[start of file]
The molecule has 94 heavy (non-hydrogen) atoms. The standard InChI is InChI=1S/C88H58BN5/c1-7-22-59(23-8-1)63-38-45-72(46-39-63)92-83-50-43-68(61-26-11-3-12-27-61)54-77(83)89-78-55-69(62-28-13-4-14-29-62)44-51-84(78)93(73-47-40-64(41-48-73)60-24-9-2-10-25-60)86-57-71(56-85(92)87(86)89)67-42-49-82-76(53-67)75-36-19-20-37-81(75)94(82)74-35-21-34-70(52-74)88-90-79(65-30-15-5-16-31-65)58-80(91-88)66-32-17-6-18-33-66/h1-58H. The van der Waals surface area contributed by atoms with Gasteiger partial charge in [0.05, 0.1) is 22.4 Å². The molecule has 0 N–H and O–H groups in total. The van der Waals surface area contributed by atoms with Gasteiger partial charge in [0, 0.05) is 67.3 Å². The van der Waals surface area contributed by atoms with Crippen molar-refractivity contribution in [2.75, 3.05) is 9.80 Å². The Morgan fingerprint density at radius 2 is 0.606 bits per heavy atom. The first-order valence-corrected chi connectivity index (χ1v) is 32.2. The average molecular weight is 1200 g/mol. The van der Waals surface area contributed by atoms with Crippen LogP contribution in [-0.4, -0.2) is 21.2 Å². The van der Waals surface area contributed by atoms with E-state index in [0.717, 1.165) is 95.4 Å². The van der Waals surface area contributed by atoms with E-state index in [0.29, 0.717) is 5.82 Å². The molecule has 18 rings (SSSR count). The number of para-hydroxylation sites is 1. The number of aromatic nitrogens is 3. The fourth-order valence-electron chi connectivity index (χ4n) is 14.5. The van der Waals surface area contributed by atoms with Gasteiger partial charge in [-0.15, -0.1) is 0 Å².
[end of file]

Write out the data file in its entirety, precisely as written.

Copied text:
The molecule has 94 heavy (non-hydrogen) atoms. The standard InChI is InChI=1S/C88H58BN5/c1-7-22-59(23-8-1)63-38-45-72(46-39-63)92-83-50-43-68(61-26-11-3-12-27-61)54-77(83)89-78-55-69(62-28-13-4-14-29-62)44-51-84(78)93(73-47-40-64(41-48-73)60-24-9-2-10-25-60)86-57-71(56-85(92)87(86)89)67-42-49-82-76(53-67)75-36-19-20-37-81(75)94(82)74-35-21-34-70(52-74)88-90-79(65-30-15-5-16-31-65)58-80(91-88)66-32-17-6-18-33-66/h1-58H. The van der Waals surface area contributed by atoms with Gasteiger partial charge in [0.05, 0.1) is 22.4 Å². The molecule has 0 N–H and O–H groups in total. The van der Waals surface area contributed by atoms with Gasteiger partial charge in [0, 0.05) is 67.3 Å². The van der Waals surface area contributed by atoms with Crippen molar-refractivity contribution in [2.75, 3.05) is 9.80 Å². The Morgan fingerprint density at radius 2 is 0.606 bits per heavy atom. The first-order valence-corrected chi connectivity index (χ1v) is 32.2. The average molecular weight is 1200 g/mol. The van der Waals surface area contributed by atoms with Crippen LogP contribution in [-0.4, -0.2) is 21.2 Å². The van der Waals surface area contributed by atoms with E-state index in [0.717, 1.165) is 95.4 Å². The van der Waals surface area contributed by atoms with E-state index in [0.29, 0.717) is 5.82 Å². The molecule has 18 rings (SSSR count). The number of para-hydroxylation sites is 1. The number of aromatic nitrogens is 3. The fourth-order valence-electron chi connectivity index (χ4n) is 14.5. The van der Waals surface area contributed by atoms with Gasteiger partial charge in [-0.15, -0.1) is 0 Å².